The goal of server hardening is to protect a server’s ports, data, access rights, and installed features. Typical server hardening techniques include using strong passwords, locking user accounts after a predetermined number of unsuccessful login attempts, implementing multi-factor authentication, and turning off USB ports.

2) Operating System Hardening

The process of securing a system’s operating system is called operating system hardening. The exact set of operations can differ from server to server because servers in a network could have different operating systems. However, standard processes that could be applied regardless of the active OS include limiting access to critical OS processes and removing/uninstalling superfluous device drivers.

3) Software Application Hardening

The main focus of software application hardening is the protection of the installed apps on the server. The recommended processes include using antivirus, spyware, and malware protection software, properly configuring IDS, and following the best code-writing practices for custom-developed software for your business.

System Hardening Standards

Over the years, many authorities have developed standards that codify the processes and ensure that businesses have a “checklist” of steps to comply with industry standards. 

We’ll discuss the three standards that help businesses follow accepted system-hardening practices.

1) CIS Benchmarks

The CIS Benchmarks are recommendations and recommended practices for securely setting up different operating systems, software, and network devices. These benchmarks were created by the Centre for Internet Security and are frequently updated by the community of cybersecurity experts.

2) NIST SP 800-53

NIST Special Publication 800-53 offers a complete list of security measures and related US federal information systems guidelines. It covers various security measures, including system and communications protection, user and process identification and authentication, audit and accountability, and access control.


DISA STIGs ((Defense Information Systems Agency Security Technical Implementation Guides) are security recommendations created by the Defence Information Systems Agency for protecting software and computer systems.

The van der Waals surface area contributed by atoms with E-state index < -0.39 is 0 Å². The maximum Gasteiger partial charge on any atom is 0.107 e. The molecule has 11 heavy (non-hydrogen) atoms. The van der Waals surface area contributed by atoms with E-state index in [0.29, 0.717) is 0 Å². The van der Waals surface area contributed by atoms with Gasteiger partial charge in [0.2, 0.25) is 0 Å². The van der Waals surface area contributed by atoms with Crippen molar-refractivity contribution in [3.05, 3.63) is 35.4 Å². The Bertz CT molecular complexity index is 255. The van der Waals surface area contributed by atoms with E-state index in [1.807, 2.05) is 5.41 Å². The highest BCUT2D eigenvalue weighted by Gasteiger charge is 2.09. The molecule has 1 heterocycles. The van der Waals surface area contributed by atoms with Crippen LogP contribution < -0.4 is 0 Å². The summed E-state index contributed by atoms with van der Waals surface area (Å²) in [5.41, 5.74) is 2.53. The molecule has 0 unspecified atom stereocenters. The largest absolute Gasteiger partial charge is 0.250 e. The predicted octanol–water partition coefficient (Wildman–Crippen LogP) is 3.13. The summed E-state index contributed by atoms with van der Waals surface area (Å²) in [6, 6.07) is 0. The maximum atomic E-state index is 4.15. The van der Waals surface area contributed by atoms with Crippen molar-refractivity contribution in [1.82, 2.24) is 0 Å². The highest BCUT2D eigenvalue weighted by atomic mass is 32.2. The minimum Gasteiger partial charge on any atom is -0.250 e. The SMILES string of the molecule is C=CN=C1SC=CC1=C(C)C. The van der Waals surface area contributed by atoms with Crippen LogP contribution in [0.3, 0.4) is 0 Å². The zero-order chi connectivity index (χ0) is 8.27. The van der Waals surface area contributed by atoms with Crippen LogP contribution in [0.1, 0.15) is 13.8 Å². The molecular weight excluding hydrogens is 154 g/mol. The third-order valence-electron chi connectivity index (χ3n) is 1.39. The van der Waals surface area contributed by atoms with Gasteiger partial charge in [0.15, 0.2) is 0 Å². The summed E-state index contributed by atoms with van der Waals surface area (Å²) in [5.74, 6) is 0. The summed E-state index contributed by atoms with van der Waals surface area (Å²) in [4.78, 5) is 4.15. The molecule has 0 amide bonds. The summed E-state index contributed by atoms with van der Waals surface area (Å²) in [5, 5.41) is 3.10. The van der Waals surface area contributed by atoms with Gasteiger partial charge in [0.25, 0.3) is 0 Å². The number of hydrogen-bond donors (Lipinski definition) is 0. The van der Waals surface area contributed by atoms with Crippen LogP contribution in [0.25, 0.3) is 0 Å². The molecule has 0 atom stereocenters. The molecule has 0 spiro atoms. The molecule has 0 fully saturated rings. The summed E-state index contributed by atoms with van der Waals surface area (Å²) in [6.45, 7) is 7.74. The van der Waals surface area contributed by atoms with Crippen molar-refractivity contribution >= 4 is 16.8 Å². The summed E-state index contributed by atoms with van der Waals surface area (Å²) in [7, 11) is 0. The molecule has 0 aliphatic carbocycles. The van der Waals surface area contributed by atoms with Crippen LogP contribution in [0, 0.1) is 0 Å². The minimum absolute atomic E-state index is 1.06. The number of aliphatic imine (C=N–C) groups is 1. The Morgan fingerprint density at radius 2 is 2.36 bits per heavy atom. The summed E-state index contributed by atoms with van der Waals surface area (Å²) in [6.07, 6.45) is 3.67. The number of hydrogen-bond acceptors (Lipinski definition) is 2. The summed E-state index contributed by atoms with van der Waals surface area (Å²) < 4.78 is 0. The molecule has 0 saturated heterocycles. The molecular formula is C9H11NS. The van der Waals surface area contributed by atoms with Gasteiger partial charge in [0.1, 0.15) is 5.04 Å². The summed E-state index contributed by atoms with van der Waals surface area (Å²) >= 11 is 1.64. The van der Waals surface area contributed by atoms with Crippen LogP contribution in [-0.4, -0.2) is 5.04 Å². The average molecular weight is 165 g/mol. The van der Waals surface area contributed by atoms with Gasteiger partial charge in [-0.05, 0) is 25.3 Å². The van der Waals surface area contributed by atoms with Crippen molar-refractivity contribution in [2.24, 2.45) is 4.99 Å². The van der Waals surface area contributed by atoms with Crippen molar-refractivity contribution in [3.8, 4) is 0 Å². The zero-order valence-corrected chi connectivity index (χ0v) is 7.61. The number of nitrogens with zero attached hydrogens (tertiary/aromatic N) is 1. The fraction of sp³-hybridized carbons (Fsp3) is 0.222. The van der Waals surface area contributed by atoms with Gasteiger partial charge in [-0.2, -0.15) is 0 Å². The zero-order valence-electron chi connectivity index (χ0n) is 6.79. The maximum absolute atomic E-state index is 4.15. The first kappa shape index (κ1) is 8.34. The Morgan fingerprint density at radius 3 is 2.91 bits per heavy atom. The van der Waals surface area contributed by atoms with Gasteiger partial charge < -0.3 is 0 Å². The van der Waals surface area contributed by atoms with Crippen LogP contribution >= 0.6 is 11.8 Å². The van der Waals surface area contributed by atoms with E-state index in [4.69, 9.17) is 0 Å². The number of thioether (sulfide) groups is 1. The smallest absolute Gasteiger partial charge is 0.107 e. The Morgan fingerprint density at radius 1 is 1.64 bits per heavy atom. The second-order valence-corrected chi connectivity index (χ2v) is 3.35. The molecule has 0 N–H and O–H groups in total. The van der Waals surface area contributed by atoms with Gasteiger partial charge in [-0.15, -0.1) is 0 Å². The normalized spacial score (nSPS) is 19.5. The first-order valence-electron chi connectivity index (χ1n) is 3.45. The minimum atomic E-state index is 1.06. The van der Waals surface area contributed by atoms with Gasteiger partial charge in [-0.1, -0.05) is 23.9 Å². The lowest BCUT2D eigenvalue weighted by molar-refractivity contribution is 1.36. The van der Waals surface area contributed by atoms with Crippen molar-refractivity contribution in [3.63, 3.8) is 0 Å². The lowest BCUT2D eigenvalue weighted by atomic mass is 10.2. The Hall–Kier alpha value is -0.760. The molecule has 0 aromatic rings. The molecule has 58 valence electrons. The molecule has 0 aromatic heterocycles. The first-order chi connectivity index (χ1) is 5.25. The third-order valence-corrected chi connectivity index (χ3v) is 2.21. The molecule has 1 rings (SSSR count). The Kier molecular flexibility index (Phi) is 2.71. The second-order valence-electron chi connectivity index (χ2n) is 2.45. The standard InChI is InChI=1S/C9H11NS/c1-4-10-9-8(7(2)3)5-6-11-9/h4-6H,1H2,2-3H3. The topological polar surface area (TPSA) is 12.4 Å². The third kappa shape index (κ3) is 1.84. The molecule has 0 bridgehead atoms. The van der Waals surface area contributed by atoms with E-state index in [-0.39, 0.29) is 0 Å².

Benefits of Following System Hardening Standards

Now, you must be wondering why you should invest time and resources in following one of the above standards. Here are five benefits you will get out of applying these standards.

Smaller Attack Surface

System hardening standards focus on securing or disabling unused services, ports, and configurations. These steps directly reduce the possible points of entry/execution for cyber attacks.

Increased Security Posture

System hardening techniques result in a measurable improvement in an organization’s overall security posture. When applied properly, you can be sure that all systems are set up securely, and the infrastructure becomes resilient to possible attacks.

Security from Known Vulnerabilities

System hardening standards call for quick application of security upgrades and fixes. This lessens the chance of hackers exploiting known vulnerabilities in operating systems, applications, and devices.

Regulation and Framework Compliance

Numerous system hardening guidelines help increase compliance with industrial regulations and cybersecurity frameworks. This increased compliance with these standards helps organizations avoid legal issues stemming from regulatory violations. 

Protection Against Emerging Threats

Organizations can better protect themselves against emerging cyber threats and attack vectors by updating their security standards. This significantly reduces the risk of emerging attack vectors using existing vulnerabilities to compromise your system.

The System Hardening Process

Now that you understand the importance of system hardening and its contribution to securing your business operations, let’s go through a typical process you can apply to secure your infrastructure. 

Phase No 1: Assessment and Risk Analysis